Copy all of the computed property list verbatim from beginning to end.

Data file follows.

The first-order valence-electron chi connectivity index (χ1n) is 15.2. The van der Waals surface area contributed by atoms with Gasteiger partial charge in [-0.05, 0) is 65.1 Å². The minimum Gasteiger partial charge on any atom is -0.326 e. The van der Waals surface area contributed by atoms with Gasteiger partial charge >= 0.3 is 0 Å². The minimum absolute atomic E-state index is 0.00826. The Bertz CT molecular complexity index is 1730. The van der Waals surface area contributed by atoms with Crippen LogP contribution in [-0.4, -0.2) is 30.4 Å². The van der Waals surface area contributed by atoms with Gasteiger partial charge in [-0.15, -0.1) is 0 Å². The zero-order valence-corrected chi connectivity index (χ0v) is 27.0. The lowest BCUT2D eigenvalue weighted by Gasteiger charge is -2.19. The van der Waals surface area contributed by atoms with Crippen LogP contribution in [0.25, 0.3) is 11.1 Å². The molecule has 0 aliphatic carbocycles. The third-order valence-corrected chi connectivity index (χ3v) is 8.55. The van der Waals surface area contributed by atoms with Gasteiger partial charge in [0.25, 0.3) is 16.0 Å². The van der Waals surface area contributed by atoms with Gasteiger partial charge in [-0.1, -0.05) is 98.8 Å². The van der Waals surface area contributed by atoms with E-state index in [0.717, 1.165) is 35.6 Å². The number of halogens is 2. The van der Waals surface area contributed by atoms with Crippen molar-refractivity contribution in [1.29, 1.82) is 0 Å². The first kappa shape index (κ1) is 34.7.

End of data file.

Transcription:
The first-order valence-electron chi connectivity index (χ1n) is 15.2. The van der Waals surface area contributed by atoms with Gasteiger partial charge in [-0.05, 0) is 65.1 Å². The minimum Gasteiger partial charge on any atom is -0.326 e. The van der Waals surface area contributed by atoms with Gasteiger partial charge >= 0.3 is 0 Å². The minimum absolute atomic E-state index is 0.00826. The Bertz CT molecular complexity index is 1730. The van der Waals surface area contributed by atoms with Crippen LogP contribution in [-0.4, -0.2) is 30.4 Å². The van der Waals surface area contributed by atoms with Gasteiger partial charge in [-0.15, -0.1) is 0 Å². The zero-order valence-corrected chi connectivity index (χ0v) is 27.0. The lowest BCUT2D eigenvalue weighted by Gasteiger charge is -2.19. The van der Waals surface area contributed by atoms with Crippen LogP contribution in [0.25, 0.3) is 11.1 Å². The molecule has 0 aliphatic carbocycles. The third-order valence-corrected chi connectivity index (χ3v) is 8.55. The van der Waals surface area contributed by atoms with Gasteiger partial charge in [0.25, 0.3) is 16.0 Å². The van der Waals surface area contributed by atoms with Gasteiger partial charge in [-0.1, -0.05) is 98.8 Å². The van der Waals surface area contributed by atoms with E-state index in [0.717, 1.165) is 35.6 Å². The number of halogens is 2. The van der Waals surface area contributed by atoms with Crippen molar-refractivity contribution in [1.29, 1.82) is 0 Å². The first kappa shape index (κ1) is 34.7.